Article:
Denali AKA Mt. McKinley


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Continued from the previous page.


I don't know the real name of this trail, which I found on a bike ride while searching for the Shoup Bay trailhead. About a quarter mile from West Egan Dr. on Homestead Rd. is a very nice gravel trail that runs about 6/10ths of a mile through woods to the bay and loops back along Mineral Creek.

After reading the sign at the trailhead for Shoup Bay Trail that said the trail was impassable after a mile, I decided to check out the Homestead Trail. It was easy to cycle from the parking area to the bay:


Bench with a great view toward Prince William Sound


I sat on this log (above) to eat a Clif bar while watching the dredge (below) in the bay.

The trail loops back along the lower end of braided Mineral Creek to the parking area:




View downstream Mineral Creek from the big bridge on W. Egan Dr.

I loved the forest, pretty little brook I passed (shown below), mountains, and views at the end of the trail so much that I went back later that afternoon to hike the path with Jim and the dogs:



This is a hidden gem that isn't in the summer trail map guide book we got at the visitors' center. Perhaps it's too new.


Mineral Creek flows down from the icefields, glaciers, and mountains to the north and west of Valdez. By the time it reaches Port Valdez the stream is braided and as wide as a river, especially in the spring and early summer.

There are two bridges over the creek; the main one is on West Egan Drive. This view looks upstream from that bridge:

A wide, mostly flat trail runs along both sides of the creek for about two miles to another small bridge farther upstream:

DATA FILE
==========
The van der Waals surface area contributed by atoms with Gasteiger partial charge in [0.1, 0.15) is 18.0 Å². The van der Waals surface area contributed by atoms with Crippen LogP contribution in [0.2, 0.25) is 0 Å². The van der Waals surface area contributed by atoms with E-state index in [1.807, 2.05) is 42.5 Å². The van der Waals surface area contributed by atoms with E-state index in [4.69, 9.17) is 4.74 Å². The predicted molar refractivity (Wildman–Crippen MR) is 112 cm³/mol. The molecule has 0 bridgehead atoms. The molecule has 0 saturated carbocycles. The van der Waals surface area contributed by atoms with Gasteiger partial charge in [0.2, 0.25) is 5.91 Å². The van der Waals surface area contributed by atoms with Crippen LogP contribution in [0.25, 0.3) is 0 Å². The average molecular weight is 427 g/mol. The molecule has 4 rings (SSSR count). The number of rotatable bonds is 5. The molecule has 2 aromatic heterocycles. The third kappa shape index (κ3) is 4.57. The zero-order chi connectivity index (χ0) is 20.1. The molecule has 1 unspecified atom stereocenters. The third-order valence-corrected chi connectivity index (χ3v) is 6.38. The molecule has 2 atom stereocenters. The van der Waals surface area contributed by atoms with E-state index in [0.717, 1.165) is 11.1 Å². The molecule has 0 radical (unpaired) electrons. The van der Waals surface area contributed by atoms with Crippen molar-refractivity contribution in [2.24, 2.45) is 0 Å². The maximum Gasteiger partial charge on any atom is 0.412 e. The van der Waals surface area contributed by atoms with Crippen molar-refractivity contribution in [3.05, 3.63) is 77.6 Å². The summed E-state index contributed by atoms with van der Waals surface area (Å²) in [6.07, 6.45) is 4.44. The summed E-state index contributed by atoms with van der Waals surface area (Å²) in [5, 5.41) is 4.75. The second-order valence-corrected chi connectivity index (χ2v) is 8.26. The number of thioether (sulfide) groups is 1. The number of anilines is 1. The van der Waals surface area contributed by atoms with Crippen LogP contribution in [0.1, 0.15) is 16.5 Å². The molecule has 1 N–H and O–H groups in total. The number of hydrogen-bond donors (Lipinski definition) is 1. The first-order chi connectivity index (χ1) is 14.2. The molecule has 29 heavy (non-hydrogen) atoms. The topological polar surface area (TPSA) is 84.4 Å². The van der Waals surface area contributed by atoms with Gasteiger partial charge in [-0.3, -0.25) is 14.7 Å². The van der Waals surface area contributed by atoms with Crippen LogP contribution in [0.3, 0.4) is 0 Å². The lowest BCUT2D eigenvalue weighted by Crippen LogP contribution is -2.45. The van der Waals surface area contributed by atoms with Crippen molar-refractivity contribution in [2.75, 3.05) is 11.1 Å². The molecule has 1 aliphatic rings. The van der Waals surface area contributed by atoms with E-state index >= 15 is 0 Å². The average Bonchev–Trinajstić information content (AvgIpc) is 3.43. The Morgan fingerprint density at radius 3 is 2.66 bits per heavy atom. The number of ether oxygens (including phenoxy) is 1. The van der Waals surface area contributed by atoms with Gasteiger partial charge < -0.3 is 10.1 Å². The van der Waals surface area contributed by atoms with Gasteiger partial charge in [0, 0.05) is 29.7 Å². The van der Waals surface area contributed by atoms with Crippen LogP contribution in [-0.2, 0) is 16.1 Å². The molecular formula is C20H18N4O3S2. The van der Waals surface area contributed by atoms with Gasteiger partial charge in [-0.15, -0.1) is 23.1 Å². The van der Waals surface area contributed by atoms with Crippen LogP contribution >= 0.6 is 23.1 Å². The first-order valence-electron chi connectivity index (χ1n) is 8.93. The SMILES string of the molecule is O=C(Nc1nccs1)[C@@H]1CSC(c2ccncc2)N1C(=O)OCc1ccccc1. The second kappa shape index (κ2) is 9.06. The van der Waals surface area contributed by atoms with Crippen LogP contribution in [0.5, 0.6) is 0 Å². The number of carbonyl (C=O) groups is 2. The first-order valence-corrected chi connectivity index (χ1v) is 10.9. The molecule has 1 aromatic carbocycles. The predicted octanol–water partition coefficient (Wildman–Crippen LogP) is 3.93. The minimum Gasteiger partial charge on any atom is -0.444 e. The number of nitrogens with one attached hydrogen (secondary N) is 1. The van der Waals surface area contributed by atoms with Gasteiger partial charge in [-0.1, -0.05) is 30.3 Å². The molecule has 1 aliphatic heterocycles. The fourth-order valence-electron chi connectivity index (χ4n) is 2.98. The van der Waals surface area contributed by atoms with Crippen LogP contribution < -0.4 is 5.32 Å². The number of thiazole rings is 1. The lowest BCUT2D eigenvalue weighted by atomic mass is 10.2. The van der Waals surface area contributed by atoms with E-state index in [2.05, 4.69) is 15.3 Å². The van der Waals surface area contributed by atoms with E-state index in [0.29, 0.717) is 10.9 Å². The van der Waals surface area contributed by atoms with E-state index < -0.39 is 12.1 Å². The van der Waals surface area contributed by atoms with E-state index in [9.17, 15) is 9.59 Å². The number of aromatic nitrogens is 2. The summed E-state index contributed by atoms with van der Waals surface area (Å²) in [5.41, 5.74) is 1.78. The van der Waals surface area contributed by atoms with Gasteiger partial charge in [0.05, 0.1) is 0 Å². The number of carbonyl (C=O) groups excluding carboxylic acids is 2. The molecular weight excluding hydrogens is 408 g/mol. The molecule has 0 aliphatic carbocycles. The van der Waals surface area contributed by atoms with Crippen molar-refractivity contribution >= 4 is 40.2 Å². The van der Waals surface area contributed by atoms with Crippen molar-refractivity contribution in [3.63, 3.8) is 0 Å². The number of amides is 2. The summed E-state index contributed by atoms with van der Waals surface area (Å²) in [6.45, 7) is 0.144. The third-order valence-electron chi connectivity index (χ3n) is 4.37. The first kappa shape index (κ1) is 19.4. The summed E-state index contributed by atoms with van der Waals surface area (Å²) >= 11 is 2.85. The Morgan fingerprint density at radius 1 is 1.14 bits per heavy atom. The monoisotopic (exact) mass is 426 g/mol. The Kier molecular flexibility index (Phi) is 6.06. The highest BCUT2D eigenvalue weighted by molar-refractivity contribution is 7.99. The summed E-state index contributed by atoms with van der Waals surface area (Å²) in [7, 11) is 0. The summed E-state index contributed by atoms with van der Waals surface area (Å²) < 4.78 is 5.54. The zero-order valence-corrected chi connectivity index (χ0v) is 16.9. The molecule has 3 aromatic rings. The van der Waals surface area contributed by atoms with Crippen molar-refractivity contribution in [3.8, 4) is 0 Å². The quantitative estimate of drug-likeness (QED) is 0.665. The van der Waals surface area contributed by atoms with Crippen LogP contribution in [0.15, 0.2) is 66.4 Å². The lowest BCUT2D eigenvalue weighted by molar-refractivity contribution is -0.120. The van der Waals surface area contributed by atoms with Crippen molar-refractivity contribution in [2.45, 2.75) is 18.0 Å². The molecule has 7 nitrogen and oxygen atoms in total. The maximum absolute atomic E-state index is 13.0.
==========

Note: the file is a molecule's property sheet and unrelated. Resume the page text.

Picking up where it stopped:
Those are the trails where the next set of photos come from:

Gate at West Egan Drive

Neighborhood adjacent to path on 6-20-15

Near-identical view on 6-16-12, after a bad snow year

The path is quite civilized at the beginning.

The main stream in Mineral Creek was running fast but didn't cover the whole braided stream bed.

The "trail" deteriorates farther upstream.

That day I wanted to walk up the far side to the little wooden bridge, cross the creek, and come back on the other side to West Egan Dr.

However, the trail petered out before I got to the little bridge and I didn't want to ford several braids of the creek:

The brush was too dense to muster my way through it for a quarter mile so I turned around and backtracked to the truck on the same side of the creek.


Above the little wooden bridge a rough gravel road ascends through the creek gulch for 5.5 miles to a gate. Four-wheel drive traffic is allowed on this road but creeks and washouts prevent vehicles from going more than a couple miles.

One day I took Casey for a hike. Here are a few pictures I took along the road:

View of Mineral Creek looking downstream from the little wooden  bridge

Looking upstream from bridge

Several motor vehicles kicked up dust while I was hiking.


Beyond the gate, a dirt foot path called Mineral Creek Trail continues another 2.7 miles to an old stamp mill and mine.

I didn't get that far on my hike with Casey because I wasn't having any fun. I couldn't see the creek from the gravel road and there was too much dust from traffic. About a mile up the road Casey sensed a bear nearby. I was carrying bear spray and calling out, "Hey, bear!" even before that because I knew they could be in the vicinity.

Casey and Cody both go ballistic when they smell a bear so I thought it'd be in our best interest to retreat -- hair up on their backs like a Mohawk, noses wildly sniffing the air, loud barking. They don't do that for any other wild critter. Somehow they just know that bears are bad news for dogs.

Continued on the next page:  trail to Solomon Lake

Happy trails,

"Runtrails & Company" - Sue Norwood, Jim O'Neil, Cody the ultra Lab, and Casey-pup

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2015 Sue Norwood and Jim O'Neil